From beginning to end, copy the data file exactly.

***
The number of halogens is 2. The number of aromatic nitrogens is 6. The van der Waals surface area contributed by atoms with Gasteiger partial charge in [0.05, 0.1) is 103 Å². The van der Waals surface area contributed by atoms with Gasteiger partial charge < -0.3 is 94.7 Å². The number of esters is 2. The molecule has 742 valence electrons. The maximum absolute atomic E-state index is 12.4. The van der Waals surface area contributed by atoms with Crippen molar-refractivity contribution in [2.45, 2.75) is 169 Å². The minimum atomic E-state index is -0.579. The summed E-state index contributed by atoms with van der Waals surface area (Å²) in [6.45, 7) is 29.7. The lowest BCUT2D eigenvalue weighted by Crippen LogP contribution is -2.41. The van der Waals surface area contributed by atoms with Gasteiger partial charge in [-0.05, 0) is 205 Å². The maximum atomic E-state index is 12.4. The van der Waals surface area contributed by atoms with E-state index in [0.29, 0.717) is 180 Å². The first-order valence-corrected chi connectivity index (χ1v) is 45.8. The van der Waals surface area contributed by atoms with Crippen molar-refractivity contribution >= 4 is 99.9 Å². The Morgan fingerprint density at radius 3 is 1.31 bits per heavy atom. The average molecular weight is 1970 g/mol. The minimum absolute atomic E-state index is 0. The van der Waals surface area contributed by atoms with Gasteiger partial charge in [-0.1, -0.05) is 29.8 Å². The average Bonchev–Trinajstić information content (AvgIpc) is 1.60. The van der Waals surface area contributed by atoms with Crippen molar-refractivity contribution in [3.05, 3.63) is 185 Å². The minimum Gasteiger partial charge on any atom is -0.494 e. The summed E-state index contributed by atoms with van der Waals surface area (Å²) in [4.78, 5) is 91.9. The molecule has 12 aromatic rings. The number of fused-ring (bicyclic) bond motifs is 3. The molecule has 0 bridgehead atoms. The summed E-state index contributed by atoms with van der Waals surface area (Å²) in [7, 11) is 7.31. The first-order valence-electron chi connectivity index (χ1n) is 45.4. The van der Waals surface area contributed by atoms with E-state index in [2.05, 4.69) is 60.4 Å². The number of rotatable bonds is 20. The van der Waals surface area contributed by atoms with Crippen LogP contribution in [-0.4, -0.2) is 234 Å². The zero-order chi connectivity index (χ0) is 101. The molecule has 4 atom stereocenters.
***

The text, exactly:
The number of halogens is 2. The number of aromatic nitrogens is 6. The van der Waals surface area contributed by atoms with Gasteiger partial charge in [0.05, 0.1) is 103 Å². The van der Waals surface area contributed by atoms with Gasteiger partial charge < -0.3 is 94.7 Å². The number of esters is 2. The molecule has 742 valence electrons. The maximum absolute atomic E-state index is 12.4. The van der Waals surface area contributed by atoms with Crippen molar-refractivity contribution in [2.45, 2.75) is 169 Å². The minimum atomic E-state index is -0.579. The summed E-state index contributed by atoms with van der Waals surface area (Å²) in [6.45, 7) is 29.7. The lowest BCUT2D eigenvalue weighted by Crippen LogP contribution is -2.41. The van der Waals surface area contributed by atoms with Gasteiger partial charge in [-0.05, 0) is 205 Å². The maximum atomic E-state index is 12.4. The van der Waals surface area contributed by atoms with E-state index in [0.29, 0.717) is 180 Å². The first-order valence-corrected chi connectivity index (χ1v) is 45.8. The van der Waals surface area contributed by atoms with Crippen molar-refractivity contribution >= 4 is 99.9 Å². The Morgan fingerprint density at radius 3 is 1.31 bits per heavy atom. The average molecular weight is 1970 g/mol. The minimum absolute atomic E-state index is 0. The van der Waals surface area contributed by atoms with Gasteiger partial charge in [-0.1, -0.05) is 29.8 Å². The average Bonchev–Trinajstić information content (AvgIpc) is 1.60. The van der Waals surface area contributed by atoms with Crippen molar-refractivity contribution in [3.05, 3.63) is 185 Å². The minimum Gasteiger partial charge on any atom is -0.494 e. The summed E-state index contributed by atoms with van der Waals surface area (Å²) in [4.78, 5) is 91.9. The molecule has 12 aromatic rings. The number of fused-ring (bicyclic) bond motifs is 3. The molecule has 0 bridgehead atoms. The summed E-state index contributed by atoms with van der Waals surface area (Å²) in [7, 11) is 7.31. The first-order valence-electron chi connectivity index (χ1n) is 45.4. The van der Waals surface area contributed by atoms with E-state index in [2.05, 4.69) is 60.4 Å². The number of rotatable bonds is 20. The van der Waals surface area contributed by atoms with Crippen LogP contribution in [-0.4, -0.2) is 234 Å². The zero-order chi connectivity index (χ0) is 101. The molecule has 4 atom stereocenters.